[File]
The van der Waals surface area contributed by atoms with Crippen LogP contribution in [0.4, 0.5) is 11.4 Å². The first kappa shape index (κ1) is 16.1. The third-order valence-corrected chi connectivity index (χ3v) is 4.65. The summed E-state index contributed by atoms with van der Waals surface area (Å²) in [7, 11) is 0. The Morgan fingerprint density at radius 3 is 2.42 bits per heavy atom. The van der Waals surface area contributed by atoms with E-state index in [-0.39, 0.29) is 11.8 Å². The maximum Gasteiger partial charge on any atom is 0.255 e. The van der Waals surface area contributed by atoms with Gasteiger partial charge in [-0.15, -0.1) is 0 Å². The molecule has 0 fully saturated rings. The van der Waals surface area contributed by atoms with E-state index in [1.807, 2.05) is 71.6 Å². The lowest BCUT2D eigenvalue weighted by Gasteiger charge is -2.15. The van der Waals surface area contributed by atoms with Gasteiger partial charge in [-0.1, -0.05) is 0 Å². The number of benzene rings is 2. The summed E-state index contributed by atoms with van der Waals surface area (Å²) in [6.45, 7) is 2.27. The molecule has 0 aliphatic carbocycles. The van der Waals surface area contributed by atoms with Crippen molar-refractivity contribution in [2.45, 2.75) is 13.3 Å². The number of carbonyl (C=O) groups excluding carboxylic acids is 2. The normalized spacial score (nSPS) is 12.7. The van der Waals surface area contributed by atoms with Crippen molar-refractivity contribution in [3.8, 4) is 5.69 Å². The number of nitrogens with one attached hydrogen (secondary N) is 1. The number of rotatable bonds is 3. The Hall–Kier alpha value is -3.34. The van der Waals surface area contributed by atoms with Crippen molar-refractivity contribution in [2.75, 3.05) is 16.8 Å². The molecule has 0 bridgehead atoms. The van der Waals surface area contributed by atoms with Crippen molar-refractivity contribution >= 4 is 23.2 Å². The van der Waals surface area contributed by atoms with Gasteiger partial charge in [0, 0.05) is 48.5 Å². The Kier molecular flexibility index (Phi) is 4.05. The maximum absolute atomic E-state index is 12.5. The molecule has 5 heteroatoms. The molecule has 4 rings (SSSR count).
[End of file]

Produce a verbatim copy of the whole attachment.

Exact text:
The van der Waals surface area contributed by atoms with Crippen LogP contribution in [0.4, 0.5) is 11.4 Å². The first kappa shape index (κ1) is 16.1. The third-order valence-corrected chi connectivity index (χ3v) is 4.65. The summed E-state index contributed by atoms with van der Waals surface area (Å²) in [7, 11) is 0. The Morgan fingerprint density at radius 3 is 2.42 bits per heavy atom. The van der Waals surface area contributed by atoms with E-state index in [-0.39, 0.29) is 11.8 Å². The maximum Gasteiger partial charge on any atom is 0.255 e. The van der Waals surface area contributed by atoms with Gasteiger partial charge in [-0.15, -0.1) is 0 Å². The molecule has 0 fully saturated rings. The van der Waals surface area contributed by atoms with E-state index in [1.807, 2.05) is 71.6 Å². The lowest BCUT2D eigenvalue weighted by Gasteiger charge is -2.15. The van der Waals surface area contributed by atoms with Gasteiger partial charge in [-0.1, -0.05) is 0 Å². The number of benzene rings is 2. The summed E-state index contributed by atoms with van der Waals surface area (Å²) in [6.45, 7) is 2.27. The molecule has 0 aliphatic carbocycles. The van der Waals surface area contributed by atoms with Crippen molar-refractivity contribution in [2.45, 2.75) is 13.3 Å². The number of carbonyl (C=O) groups excluding carboxylic acids is 2. The normalized spacial score (nSPS) is 12.7. The van der Waals surface area contributed by atoms with Crippen molar-refractivity contribution in [3.8, 4) is 5.69 Å². The number of nitrogens with one attached hydrogen (secondary N) is 1. The number of rotatable bonds is 3. The Hall–Kier alpha value is -3.34. The van der Waals surface area contributed by atoms with Crippen molar-refractivity contribution in [2.75, 3.05) is 16.8 Å². The molecule has 0 bridgehead atoms. The van der Waals surface area contributed by atoms with Crippen molar-refractivity contribution >= 4 is 23.2 Å². The van der Waals surface area contributed by atoms with Gasteiger partial charge in [0, 0.05) is 48.5 Å². The Kier molecular flexibility index (Phi) is 4.05. The maximum absolute atomic E-state index is 12.5. The molecule has 5 heteroatoms. The molecule has 4 rings (SSSR count).